Gala Apples               1.49
   Golden Delicious Apples   1.29
   Granny Smith Apples       0.89
   Red Delicious Apples      0.99

Displays the elements using the Keys, Values, Count, and Item properties:
   INDEX KEY                       VALUE
   0     Braeburn Apples           1.49
   1     Fuji Apples               1.29
   2     Gala Apples               1.49
   3     Golden Delicious Apples   1.29
   4     Granny Smith Apples       0.89
   5     Red Delicious Apples      0.99

Displays the elements in the array:
   KEY                       VALUE
   Braeburn Apples           1.49
   Fuji Apples               1.29
   Gala Apples               1.49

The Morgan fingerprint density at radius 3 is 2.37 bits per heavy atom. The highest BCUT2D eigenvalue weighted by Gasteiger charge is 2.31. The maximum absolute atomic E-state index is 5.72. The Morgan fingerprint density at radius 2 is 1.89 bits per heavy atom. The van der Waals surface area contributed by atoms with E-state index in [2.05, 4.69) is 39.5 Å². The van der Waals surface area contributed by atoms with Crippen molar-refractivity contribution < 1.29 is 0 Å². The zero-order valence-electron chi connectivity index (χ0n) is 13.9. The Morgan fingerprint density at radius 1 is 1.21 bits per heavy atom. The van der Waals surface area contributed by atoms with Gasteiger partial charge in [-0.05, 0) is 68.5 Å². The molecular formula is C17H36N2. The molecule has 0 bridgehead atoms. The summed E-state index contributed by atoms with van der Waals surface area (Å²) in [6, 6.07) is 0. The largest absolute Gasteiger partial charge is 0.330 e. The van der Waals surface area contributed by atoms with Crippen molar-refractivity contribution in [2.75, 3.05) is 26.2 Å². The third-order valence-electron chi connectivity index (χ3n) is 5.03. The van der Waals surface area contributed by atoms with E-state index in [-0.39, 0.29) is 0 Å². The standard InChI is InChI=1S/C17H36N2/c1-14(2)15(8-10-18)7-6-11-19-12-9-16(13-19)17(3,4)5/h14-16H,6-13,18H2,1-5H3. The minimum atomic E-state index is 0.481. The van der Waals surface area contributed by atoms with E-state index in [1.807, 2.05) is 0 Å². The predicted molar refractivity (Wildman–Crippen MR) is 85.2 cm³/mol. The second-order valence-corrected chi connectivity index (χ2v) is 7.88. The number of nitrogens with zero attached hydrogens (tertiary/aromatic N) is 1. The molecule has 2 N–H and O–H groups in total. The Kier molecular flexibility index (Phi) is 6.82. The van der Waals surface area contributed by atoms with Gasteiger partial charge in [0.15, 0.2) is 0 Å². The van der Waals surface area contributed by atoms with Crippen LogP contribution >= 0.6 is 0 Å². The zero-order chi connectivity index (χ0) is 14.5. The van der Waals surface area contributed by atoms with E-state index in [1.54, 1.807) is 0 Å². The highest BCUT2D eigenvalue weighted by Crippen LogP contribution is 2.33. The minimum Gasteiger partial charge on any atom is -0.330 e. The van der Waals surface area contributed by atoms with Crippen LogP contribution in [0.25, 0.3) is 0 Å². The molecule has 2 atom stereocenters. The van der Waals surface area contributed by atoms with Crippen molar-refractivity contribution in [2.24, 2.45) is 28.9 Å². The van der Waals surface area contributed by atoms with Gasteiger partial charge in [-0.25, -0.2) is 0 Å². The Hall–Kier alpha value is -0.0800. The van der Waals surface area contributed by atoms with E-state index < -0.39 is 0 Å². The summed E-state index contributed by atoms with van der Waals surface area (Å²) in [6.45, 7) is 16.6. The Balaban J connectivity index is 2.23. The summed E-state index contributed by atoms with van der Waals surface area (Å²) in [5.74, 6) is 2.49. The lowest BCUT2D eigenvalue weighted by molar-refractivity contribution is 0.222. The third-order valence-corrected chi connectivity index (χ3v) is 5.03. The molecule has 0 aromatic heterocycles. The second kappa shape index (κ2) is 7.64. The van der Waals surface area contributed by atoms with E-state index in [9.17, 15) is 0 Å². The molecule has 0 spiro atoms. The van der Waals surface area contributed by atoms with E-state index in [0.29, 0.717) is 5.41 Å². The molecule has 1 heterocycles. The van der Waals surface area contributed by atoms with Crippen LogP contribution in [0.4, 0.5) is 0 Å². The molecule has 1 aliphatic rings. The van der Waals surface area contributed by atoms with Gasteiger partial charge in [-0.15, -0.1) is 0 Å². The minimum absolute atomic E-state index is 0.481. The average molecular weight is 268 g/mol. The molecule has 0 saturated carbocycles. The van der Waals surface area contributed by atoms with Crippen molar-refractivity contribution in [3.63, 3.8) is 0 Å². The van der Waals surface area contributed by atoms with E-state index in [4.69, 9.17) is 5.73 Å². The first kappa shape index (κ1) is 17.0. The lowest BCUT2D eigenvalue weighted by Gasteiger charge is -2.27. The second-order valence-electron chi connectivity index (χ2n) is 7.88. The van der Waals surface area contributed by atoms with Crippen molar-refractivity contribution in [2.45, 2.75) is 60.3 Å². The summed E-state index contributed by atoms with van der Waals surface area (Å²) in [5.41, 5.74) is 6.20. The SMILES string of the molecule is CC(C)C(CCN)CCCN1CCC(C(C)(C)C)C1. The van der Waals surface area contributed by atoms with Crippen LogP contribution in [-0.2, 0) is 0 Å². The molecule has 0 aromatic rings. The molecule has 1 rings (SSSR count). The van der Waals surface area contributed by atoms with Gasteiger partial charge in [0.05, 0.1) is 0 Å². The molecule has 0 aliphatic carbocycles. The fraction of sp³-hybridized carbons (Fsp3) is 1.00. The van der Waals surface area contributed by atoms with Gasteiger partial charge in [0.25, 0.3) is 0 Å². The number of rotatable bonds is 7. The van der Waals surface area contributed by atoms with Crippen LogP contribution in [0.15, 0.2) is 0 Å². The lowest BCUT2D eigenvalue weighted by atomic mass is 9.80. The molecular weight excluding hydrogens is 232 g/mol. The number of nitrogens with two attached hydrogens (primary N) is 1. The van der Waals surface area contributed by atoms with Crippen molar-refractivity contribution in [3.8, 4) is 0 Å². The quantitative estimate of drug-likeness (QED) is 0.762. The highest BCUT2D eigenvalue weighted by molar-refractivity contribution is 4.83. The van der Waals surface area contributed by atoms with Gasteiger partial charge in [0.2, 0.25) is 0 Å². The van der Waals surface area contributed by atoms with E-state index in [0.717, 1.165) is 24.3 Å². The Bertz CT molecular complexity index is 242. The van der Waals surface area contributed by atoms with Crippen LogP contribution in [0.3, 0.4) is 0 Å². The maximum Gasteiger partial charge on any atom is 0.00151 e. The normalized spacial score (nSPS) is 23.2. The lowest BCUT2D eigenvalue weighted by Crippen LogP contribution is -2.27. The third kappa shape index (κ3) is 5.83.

Golden Delicious Apples   1.29
   Granny Smith Apples       0.89
   Red Delicious Apples      0.99

The collection does not contain the key "Kiwis".

The collection contains the following elements after removing "Plums":
   KEY                       VALUE
   Braeburn Apples           1.49
   Fuji Apples               1.29
   Gala Apples               1.49
   Golden Delicious Apples   1.29
   Granny Smith Apples       0.89
   Red Delicious Apples      0.99

The collection contains the following elements after it is cleared:
   KEY                       VALUE


*/

import System.*;
import System.Collections.*;
import System.Collections.Specialized.*;

public class SamplesListDictionary
{
    public static void main(String[] args)
    {
        // Creates and initializes a new ListDictionary.